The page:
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Wyndham Raises Concerns Over Choice Hotels’ Acquisition Amid Regulatory Scrutiny

 |  February 18, 2024

Wyndham Hotels and Resorts CEO Geoffrey A. Ballotti expressed heightened concerns over Choice Hotels International’s bid to acquire the company without the board’s approval. The Federal Trade Commission’s (FTC) “expansive” request for more information has only intensified these worries, Ballotti stated.

Wyndham CEO Geoffrey A. Ballotti highlighted that the company wasn’t caught off guard by the increased regulatory scrutiny but anticipated that complying with the requests from federal and state regulators would be time-consuming.

The FTC’s recent request for information, termed a second request, necessitates Wyndham to provide “virtually every communication and every piece of data” related to its competition with Choice Hotels International. Ballotti contextualized the rarity of such requests, emphasizing that they are issued for only around 1% of deals reviewed by the FTC, leading to extensive back-and-forth discussions and meetings with the agency, reported Law360.

Moreover, investigations initiated by attorneys general in Washington, Colorado, Kansas, and Vermont add to the regulatory burden. While Wyndham assured shareholders of expeditiously complying with the second request and cooperating with state regulators, it acknowledged the tremendous effort involved.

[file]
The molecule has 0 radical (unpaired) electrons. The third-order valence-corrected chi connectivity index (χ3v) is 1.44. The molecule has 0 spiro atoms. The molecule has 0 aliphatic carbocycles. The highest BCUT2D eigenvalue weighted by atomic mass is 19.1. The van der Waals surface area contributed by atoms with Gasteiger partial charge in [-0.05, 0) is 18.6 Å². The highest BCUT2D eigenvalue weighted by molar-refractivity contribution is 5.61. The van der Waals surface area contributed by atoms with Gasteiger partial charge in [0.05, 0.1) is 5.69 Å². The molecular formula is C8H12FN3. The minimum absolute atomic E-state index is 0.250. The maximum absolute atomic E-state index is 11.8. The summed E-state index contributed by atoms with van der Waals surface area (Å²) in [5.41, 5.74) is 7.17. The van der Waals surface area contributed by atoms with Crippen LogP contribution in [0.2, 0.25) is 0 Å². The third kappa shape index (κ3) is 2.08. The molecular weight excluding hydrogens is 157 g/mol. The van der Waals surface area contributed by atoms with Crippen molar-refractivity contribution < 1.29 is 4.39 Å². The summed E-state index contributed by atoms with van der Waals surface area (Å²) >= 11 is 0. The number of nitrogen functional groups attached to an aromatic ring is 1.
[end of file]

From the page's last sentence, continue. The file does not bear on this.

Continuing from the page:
Related: Choice Hotels Challenges Wyndham’s Antitrust Claims in Proposed Acquisition

Highlighting the FTC’s particular interest, Ballotti cautioned shareholders about the potential ramifications of proceeding with the deal. He cited a recent report indicating that over 90% of significant merger investigations in 2023 resulted in government lawsuits to block the deal or the abandonment of the transaction.

During the webcast, Wyndham also referenced a survey of franchisees and the Asian-American Hotel Owners Association, indicating that two-thirds of domestic hotel owners from both Wyndham and Choice expressed willingness to consider leaving the franchise if the merger materializes.

Under federal antitrust law, both the FTC and the U.S. Department of Justice possess the authority to issue second requests for information. Companies must notify both antitrust enforcers when a merger meets a minimum threshold, currently set at $119.5 million. If either agency suspects that the union may hinder competition, it can request additional information.

Source: Law360